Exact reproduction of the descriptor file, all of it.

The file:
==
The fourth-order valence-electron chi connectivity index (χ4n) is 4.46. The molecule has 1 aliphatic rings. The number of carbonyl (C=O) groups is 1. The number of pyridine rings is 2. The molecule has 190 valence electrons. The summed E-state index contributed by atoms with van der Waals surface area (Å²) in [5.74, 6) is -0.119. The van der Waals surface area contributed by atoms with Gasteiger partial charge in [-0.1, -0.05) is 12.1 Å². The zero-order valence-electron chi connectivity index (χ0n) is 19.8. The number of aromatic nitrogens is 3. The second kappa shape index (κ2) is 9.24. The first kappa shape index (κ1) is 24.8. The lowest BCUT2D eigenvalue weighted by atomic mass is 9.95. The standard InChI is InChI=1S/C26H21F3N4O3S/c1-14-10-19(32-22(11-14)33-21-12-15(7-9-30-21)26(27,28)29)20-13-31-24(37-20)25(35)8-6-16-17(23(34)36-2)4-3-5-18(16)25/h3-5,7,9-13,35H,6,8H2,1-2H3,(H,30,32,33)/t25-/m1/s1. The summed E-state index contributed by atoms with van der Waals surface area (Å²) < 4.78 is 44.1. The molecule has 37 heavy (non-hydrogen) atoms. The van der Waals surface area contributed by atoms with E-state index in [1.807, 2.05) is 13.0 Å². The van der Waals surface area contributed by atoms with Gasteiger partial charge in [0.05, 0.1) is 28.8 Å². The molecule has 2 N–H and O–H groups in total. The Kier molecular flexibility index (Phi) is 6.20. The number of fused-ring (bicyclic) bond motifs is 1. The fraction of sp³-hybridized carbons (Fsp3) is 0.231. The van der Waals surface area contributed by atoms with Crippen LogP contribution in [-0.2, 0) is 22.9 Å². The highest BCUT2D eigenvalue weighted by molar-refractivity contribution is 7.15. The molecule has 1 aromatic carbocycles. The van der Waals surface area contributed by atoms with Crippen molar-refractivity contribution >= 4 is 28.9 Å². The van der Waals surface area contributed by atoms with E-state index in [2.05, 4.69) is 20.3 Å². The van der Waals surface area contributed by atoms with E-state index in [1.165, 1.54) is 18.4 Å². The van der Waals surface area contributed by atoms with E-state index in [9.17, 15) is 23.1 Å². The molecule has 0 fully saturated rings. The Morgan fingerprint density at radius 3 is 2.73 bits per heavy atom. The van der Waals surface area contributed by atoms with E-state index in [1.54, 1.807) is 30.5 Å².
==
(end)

The fourth-order valence-electron chi connectivity index (χ4n) is 4.46. The molecule has 1 aliphatic rings. The number of carbonyl (C=O) groups is 1. The number of pyridine rings is 2. The molecule has 190 valence electrons. The summed E-state index contributed by atoms with van der Waals surface area (Å²) in [5.74, 6) is -0.119. The van der Waals surface area contributed by atoms with Gasteiger partial charge in [-0.1, -0.05) is 12.1 Å². The zero-order valence-electron chi connectivity index (χ0n) is 19.8. The number of aromatic nitrogens is 3. The second kappa shape index (κ2) is 9.24. The first kappa shape index (κ1) is 24.8. The lowest BCUT2D eigenvalue weighted by atomic mass is 9.95. The standard InChI is InChI=1S/C26H21F3N4O3S/c1-14-10-19(32-22(11-14)33-21-12-15(7-9-30-21)26(27,28)29)20-13-31-24(37-20)25(35)8-6-16-17(23(34)36-2)4-3-5-18(16)25/h3-5,7,9-13,35H,6,8H2,1-2H3,(H,30,32,33)/t25-/m1/s1. The summed E-state index contributed by atoms with van der Waals surface area (Å²) < 4.78 is 44.1. The molecule has 37 heavy (non-hydrogen) atoms. The van der Waals surface area contributed by atoms with E-state index in [1.807, 2.05) is 13.0 Å². The van der Waals surface area contributed by atoms with Gasteiger partial charge in [0.05, 0.1) is 28.8 Å². The molecule has 2 N–H and O–H groups in total. The Kier molecular flexibility index (Phi) is 6.20. The number of fused-ring (bicyclic) bond motifs is 1. The fraction of sp³-hybridized carbons (Fsp3) is 0.231. The van der Waals surface area contributed by atoms with Crippen LogP contribution in [-0.2, 0) is 22.9 Å². The highest BCUT2D eigenvalue weighted by molar-refractivity contribution is 7.15. The molecule has 1 aromatic carbocycles. The van der Waals surface area contributed by atoms with Crippen molar-refractivity contribution >= 4 is 28.9 Å². The van der Waals surface area contributed by atoms with E-state index in [2.05, 4.69) is 20.3 Å². The van der Waals surface area contributed by atoms with E-state index in [1.165, 1.54) is 18.4 Å². The van der Waals surface area contributed by atoms with E-state index in [9.17, 15) is 23.1 Å². The molecule has 0 fully saturated rings. The Morgan fingerprint density at radius 3 is 2.73 bits per heavy atom. The van der Waals surface area contributed by atoms with E-state index in [1.54, 1.807) is 30.5 Å².